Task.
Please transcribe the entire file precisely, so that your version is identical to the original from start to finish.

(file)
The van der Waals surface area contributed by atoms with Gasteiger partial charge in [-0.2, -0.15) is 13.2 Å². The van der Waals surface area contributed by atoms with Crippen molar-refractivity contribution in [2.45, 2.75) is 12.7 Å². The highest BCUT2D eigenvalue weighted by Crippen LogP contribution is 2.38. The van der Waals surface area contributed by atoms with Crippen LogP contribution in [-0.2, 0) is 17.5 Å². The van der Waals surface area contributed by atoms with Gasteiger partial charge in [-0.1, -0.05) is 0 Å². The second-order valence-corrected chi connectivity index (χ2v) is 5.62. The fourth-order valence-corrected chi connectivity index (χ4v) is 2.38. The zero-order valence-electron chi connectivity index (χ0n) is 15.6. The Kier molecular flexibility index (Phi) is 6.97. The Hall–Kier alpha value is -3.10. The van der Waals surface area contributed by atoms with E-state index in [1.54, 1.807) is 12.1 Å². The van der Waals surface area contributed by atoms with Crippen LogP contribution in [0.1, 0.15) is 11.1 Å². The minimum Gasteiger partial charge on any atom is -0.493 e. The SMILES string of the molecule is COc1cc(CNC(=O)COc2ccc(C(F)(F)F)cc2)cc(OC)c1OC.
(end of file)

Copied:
The van der Waals surface area contributed by atoms with Gasteiger partial charge in [-0.2, -0.15) is 13.2 Å². The van der Waals surface area contributed by atoms with Crippen molar-refractivity contribution in [2.45, 2.75) is 12.7 Å². The highest BCUT2D eigenvalue weighted by Crippen LogP contribution is 2.38. The van der Waals surface area contributed by atoms with Crippen LogP contribution in [-0.2, 0) is 17.5 Å². The van der Waals surface area contributed by atoms with Gasteiger partial charge in [-0.1, -0.05) is 0 Å². The second-order valence-corrected chi connectivity index (χ2v) is 5.62. The fourth-order valence-corrected chi connectivity index (χ4v) is 2.38. The zero-order valence-electron chi connectivity index (χ0n) is 15.6. The Kier molecular flexibility index (Phi) is 6.97. The Hall–Kier alpha value is -3.10. The van der Waals surface area contributed by atoms with E-state index in [1.54, 1.807) is 12.1 Å². The van der Waals surface area contributed by atoms with Crippen LogP contribution in [0.1, 0.15) is 11.1 Å². The minimum Gasteiger partial charge on any atom is -0.493 e. The SMILES string of the molecule is COc1cc(CNC(=O)COc2ccc(C(F)(F)F)cc2)cc(OC)c1OC.